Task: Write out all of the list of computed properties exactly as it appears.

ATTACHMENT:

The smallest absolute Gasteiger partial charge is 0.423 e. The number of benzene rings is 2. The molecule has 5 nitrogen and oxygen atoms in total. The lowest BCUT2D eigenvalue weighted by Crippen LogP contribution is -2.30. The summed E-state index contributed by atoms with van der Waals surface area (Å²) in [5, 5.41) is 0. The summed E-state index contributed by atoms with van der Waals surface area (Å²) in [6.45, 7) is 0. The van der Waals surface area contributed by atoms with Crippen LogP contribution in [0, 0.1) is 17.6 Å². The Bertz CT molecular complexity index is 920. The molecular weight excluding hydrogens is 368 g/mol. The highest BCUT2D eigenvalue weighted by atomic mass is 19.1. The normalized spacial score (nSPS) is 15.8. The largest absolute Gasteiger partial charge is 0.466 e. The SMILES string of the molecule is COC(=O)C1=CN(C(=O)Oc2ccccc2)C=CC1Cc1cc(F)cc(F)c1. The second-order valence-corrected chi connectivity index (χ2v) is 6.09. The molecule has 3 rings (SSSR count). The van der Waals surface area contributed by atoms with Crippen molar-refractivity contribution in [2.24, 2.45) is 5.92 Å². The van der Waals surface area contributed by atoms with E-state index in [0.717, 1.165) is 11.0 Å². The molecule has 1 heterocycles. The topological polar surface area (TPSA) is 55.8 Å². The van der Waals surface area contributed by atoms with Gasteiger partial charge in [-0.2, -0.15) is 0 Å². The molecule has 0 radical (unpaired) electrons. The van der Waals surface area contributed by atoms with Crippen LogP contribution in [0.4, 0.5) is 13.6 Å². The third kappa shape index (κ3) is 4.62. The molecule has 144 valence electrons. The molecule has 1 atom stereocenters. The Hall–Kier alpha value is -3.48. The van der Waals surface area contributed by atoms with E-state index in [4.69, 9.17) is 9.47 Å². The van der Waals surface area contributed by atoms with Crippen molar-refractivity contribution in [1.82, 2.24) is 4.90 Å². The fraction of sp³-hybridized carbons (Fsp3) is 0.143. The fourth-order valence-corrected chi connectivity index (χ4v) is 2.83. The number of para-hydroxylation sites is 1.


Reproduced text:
The smallest absolute Gasteiger partial charge is 0.423 e. The number of benzene rings is 2. The molecule has 5 nitrogen and oxygen atoms in total. The lowest BCUT2D eigenvalue weighted by Crippen LogP contribution is -2.30. The summed E-state index contributed by atoms with van der Waals surface area (Å²) in [5, 5.41) is 0. The summed E-state index contributed by atoms with van der Waals surface area (Å²) in [6.45, 7) is 0. The van der Waals surface area contributed by atoms with Crippen LogP contribution in [0, 0.1) is 17.6 Å². The Bertz CT molecular complexity index is 920. The molecular weight excluding hydrogens is 368 g/mol. The highest BCUT2D eigenvalue weighted by atomic mass is 19.1. The normalized spacial score (nSPS) is 15.8. The largest absolute Gasteiger partial charge is 0.466 e. The SMILES string of the molecule is COC(=O)C1=CN(C(=O)Oc2ccccc2)C=CC1Cc1cc(F)cc(F)c1. The second-order valence-corrected chi connectivity index (χ2v) is 6.09. The molecule has 3 rings (SSSR count). The van der Waals surface area contributed by atoms with Crippen molar-refractivity contribution in [2.24, 2.45) is 5.92 Å². The van der Waals surface area contributed by atoms with E-state index in [0.717, 1.165) is 11.0 Å². The molecule has 1 heterocycles. The topological polar surface area (TPSA) is 55.8 Å². The van der Waals surface area contributed by atoms with Gasteiger partial charge in [-0.2, -0.15) is 0 Å². The molecule has 0 radical (unpaired) electrons. The van der Waals surface area contributed by atoms with Crippen LogP contribution in [0.4, 0.5) is 13.6 Å². The third kappa shape index (κ3) is 4.62. The molecule has 144 valence electrons. The molecule has 1 atom stereocenters. The Hall–Kier alpha value is -3.48. The van der Waals surface area contributed by atoms with E-state index in [4.69, 9.17) is 9.47 Å². The van der Waals surface area contributed by atoms with Crippen molar-refractivity contribution in [1.82, 2.24) is 4.90 Å². The fraction of sp³-hybridized carbons (Fsp3) is 0.143. The fourth-order valence-corrected chi connectivity index (χ4v) is 2.83. The number of para-hydroxylation sites is 1.